Her feathered avant-garde creations have walked the Melbourne and New Zealand runways, and now Cheremene Castle is just hours away from debuting her designs at Paris Indigenous Fashion Week.
Cheremene, a maori contemporary designer and artist based on the Gold Coast, is the perfect example of someone who made the leap and found global success—and she hasn’t looked back since. Her extravagant 20-piece series titled Karetao will be the closing show in Paris, with a former Miss Universe, Ashley Callingbull wearing her designs down the runway.
We stole a few moments from her hectic schedule to talk all things Paris Fashion Week and how staying true to your design aesthetic can get you a priority boarding pass to success.
YOU WERE BORN IN NEW ZEALAND AND ARE A PROUD MAORI, HOW HAS YOUR CULTURE INSPIRED YOUR DESIGNS?
It’s given me an identity and purpose for staying true to my roots as a designer, holding strong in my beliefs and letting my spirituality and intuition guide me. It’s something that I think a lot of designers can resonate with no matter what their origins are.
Our Maori culture is also very visual and we connect a lot of what we do back to nature. The feathers are an example of this. Birds hold a lot of significance for sending messages and signs to those in need and a lot of my garments tell this story.
WHAT INSPIRED YOU TO TAKE THE LEAP AND START DESIGNING?
I’ve always been creative from a young age but while completing my Bachelor in Maori Arts with Toimairangi, School of Visual Arts, I really began to explore the use of mixed textiles and incorporating unconventional materials into my designs. It started as experimental, I used to fuel my creativity to go beyond the sewing machine and really draw inspiration from childhood fashion idols like Alexander McQueen and Balmain Pierre. They are designers who follow an avant-garde approach to their pieces and push the boundaries beyond the general runway.
One of the first series I started was The Golden Korowai; a feather series on canvas using individually sculpted feathers to give the illusion of real ones. One painting in particular had 1,200 embedded on the canvas. I’m carrying a bit of the korowai series through to my upcoming collection for Paris Fashion Week, but a reinvention using new materials.
WHAT PROMPTED YOU TO USE KARETAO AS A COLLECTION NAME?
Karetao is a traditional puppet, carved from wood. It was an expression that really resonated with me personally that made me question: are we puppets in modern society or are we masters of our own journey? My journey has been a lot like the latter. Not following the norm and really creating my own path and identity as a fashion designer.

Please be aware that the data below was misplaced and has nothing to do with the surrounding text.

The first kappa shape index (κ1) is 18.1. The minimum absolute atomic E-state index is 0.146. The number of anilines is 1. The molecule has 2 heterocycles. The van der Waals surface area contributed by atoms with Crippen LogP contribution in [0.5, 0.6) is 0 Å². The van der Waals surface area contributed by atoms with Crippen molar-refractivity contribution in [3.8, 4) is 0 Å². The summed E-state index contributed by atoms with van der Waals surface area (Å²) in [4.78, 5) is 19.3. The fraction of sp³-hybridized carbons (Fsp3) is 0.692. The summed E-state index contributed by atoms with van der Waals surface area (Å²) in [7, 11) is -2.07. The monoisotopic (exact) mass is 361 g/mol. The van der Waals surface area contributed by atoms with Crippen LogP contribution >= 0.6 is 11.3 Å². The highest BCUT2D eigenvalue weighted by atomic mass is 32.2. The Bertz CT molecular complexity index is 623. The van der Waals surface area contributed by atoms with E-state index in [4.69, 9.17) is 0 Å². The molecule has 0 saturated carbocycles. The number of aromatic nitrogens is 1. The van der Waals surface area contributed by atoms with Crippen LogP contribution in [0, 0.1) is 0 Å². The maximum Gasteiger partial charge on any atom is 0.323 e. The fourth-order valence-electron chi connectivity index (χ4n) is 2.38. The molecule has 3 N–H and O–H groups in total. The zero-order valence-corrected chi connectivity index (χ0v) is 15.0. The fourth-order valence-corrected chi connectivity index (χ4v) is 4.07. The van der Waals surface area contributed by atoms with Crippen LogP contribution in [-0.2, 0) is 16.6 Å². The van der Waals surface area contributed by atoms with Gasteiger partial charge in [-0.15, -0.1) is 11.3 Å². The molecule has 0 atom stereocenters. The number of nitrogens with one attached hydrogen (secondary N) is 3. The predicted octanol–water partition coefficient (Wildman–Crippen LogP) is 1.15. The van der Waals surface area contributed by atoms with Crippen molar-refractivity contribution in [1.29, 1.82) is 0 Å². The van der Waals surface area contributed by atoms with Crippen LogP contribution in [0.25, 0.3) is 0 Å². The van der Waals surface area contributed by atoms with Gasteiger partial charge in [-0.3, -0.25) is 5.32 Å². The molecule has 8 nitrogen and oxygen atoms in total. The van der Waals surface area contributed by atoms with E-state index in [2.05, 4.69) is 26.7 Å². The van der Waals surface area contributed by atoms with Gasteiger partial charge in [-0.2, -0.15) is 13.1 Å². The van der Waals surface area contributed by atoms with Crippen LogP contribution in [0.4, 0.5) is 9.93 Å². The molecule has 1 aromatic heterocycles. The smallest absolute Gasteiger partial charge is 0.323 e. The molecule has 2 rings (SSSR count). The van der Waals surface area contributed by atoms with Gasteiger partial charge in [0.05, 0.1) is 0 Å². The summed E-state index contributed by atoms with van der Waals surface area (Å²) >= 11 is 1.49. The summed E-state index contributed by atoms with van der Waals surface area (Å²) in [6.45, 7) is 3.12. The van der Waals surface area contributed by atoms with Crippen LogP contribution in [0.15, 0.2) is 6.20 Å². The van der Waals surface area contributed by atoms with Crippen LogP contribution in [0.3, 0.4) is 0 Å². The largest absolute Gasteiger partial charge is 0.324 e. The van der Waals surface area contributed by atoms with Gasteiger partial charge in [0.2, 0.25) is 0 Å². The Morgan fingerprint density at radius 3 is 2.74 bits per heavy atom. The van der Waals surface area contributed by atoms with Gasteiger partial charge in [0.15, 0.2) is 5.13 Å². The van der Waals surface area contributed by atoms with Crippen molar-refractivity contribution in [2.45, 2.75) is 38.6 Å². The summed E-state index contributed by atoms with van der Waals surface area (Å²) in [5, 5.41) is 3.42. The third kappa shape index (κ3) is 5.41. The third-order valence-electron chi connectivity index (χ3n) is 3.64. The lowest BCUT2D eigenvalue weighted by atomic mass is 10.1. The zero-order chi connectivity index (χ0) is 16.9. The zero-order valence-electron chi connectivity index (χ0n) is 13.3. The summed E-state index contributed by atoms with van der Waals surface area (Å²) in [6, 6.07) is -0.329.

HOW DID YOU GET YOUR FOOT IN THE DOOR?
It wasn’t easy. I’ve probably had the same amount of applications denied as I have accepted. The first being in 2017. I had tamed and softened my designs for an avant garde show, assuming that taking a mainstream approach was what they were looking for. It was a big lesson for me to just own my style. My intuition was telling me that I needed to be in this show, so I re-submitted my designs and encouraged the organisers to reconsider their decision. I’ve had a great working relationship with Global Indigenous Management since, appearing in two of their 2018 events.
TELL US ABOUT PARIS FASHION WEEK AND WHAT IT MEANS FOR YOUR CAREER
For me it’s another stepping stone in my career, banking more experiences and refining my concept to runway process. I’ve dreamed of doing something like this from a young age and it’s surreal that its finally happening. Just being included in an international designer pool and being able to showcase my Maori heritage abroad is a career highlight.
WHAT DOES YOUR FUTURE IN FASHION LOOK LIKE? WHAT COMES AFTER PARIS FASHION WEEK?
New York Fashion Week is definitely on the bucket list. I want to mentor and inspire up-and-coming designers, especially those who have a flair for incorporating indigenous elements. I’m surrounded by a collective of creatives who have believed in me since I relocated to the Gold Coast. My success is their success too and I want to be able to keep that momentum going with others who have a passion for fashion and art.
WHAT WOULD YOU TELL SOMEONE WHO WAS LOOKING TO ENTER THE FASHION INDUSTRY?
Firstly, collaborating with people and networking is vital. It’s a big part of building your
profile which is key in our industry. Secondly, start local - there are plenty of events and shows who support up and coming talent. Lastly, there are Quitters, Campers and Climbers in the world. Be a climber but don’t lose your identity or creative abilities along the way.
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Image Credit: Global Indigenous Management